William (Bill) Ryan I had already met at the London launch of his new Korolev novel set in Stalinist Russia. For anyone writing historical fiction set in the twentieth century, he is an excellent role model: solid research, good feel for the period, strong characters, believable plots, and good pace. ( ). That launch, incidentally, was at Goldsboro Books in Cecil Court, a rich source for signed editions of crime books. ( . The bookshop is owned by David Headley, of whom more later.
Then there was Stav Sherez. ( . A Dark Redemption, set in London, is excellent, and the recently appeared Eleven Days looks as good. A brilliant moderator for an early panel, he was very approachable and we had a few good discussions over the days. He is definitely worth a “Follow” on Twitter. His hairstyle is distinctive, and a recent tweet reported a woman in a bank telling him he appeared to be from outer space. His only response was “have you ever been to Alpha Centauri?”
The Michael Stanley partnership was instructive. ( ). South Africans Michael Sears and Stanley Trollip both had academic careers before writing the Inspector Kudu books based in Botswana. They talked about how they made the transition, and again were open in introducing us to other people, like Annamaria Alfieri who, in her early seventies, is making a new career as a writer. She was very encouraging to aspirant writers.
The blockbuster writers present were Jeffrey Deaver and Robert Goddard, with the interview featuring the latter another convention highlight. It was fascinating to hear Goddard say that the late Michael Dibdin, creator of the Aurelio Zen series, had a strong influence on him. Dibdin remains one of my favourites. ( ).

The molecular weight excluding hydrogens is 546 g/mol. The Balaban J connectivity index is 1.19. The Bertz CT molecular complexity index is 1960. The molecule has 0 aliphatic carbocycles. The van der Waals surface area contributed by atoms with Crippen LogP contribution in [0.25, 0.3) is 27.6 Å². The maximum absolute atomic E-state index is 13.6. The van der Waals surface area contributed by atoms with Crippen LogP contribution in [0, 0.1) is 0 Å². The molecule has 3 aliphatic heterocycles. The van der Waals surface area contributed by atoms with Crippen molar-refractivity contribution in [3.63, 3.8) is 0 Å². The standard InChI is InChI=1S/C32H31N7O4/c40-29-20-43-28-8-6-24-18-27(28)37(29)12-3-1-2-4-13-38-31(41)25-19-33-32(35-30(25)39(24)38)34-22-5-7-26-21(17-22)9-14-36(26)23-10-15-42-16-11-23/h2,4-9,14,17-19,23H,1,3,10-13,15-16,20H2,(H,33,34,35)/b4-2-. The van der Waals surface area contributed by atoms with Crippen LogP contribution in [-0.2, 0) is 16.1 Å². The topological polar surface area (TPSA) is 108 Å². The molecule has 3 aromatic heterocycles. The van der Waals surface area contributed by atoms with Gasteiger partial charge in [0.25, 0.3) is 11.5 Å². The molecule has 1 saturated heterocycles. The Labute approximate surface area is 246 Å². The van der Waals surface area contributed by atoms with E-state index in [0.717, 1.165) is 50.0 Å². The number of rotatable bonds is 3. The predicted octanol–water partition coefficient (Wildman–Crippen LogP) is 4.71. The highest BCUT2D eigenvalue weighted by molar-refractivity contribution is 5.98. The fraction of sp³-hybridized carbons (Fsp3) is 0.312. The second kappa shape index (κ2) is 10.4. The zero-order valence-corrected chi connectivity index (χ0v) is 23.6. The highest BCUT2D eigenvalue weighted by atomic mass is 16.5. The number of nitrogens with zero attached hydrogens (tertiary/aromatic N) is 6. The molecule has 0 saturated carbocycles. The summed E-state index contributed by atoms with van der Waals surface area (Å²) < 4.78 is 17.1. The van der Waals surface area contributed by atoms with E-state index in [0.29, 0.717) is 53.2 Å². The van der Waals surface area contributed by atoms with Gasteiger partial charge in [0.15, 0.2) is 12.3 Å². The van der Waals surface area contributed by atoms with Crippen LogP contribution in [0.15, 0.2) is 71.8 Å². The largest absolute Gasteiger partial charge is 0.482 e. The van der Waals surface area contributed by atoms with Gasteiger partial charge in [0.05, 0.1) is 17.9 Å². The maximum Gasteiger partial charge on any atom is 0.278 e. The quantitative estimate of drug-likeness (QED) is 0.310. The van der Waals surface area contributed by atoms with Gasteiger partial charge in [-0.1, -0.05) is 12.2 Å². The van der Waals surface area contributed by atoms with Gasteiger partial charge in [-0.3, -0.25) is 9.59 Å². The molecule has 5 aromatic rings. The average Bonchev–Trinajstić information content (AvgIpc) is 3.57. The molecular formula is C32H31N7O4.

By sheer chance I sat next to Ruth Downie for the entertaining special session on the making of the TV series, Sherlock. We discussed e-books and industry changes, and that had me downloading to Kindle the first in her Medicus series set in Roman Britain, something I would not have done otherwise. Am I glad I did. It is brilliant. A contemporary-style dialogue applied to back then carries the story and plot in compelling fashion. ( ). Unexpectedly, Ruth says her style guide is Elmore Leonard, so now I must re-read him, rather than simply watching Justified which is based on a couple of his stories.
At the other end of the scale, with me, were people like new friend Rob Darke. After a career in customs and excise and computer systems and several other things he retired, bought a Harley trike, and begun writing full time. ). We shared tales about the struggle for the breakthrough.
The biggest learning curve came in spending ten minutes each with three of the top crime fiction agents: Camilla Bolton, Broo Doherty and David Headley. For a modest fee, they read the opening three thousand words written by each of us who signed up for the session. Waiting outside was daunting, a reminder of interviews past, but the trio were terrific, having read the work and made notes, providing constructive criticism that showed why they are the best. And they were encouraging, even while emphasising high standards and a tough way ahead.
One, at least, of them wants to hear back so I have already rewritten the first four chapters to purge unnecessary characters, tighten the dialogue, heighten the storyline and increase the atmosphere.
As usual, it all made sense when they explained their reactions, the only question being why had I not seen it all earlier? It was no surprise, then, when later that day I did not make the Debut Dagger shortlist. Among those who did, many had published in other fields, been shortlisted before, or written a lot of fiction. There was a touch of disappointment, inevitably, but well offset by the agents’ positive comments from the morning, so going off to Sicily to write seemed a good idea.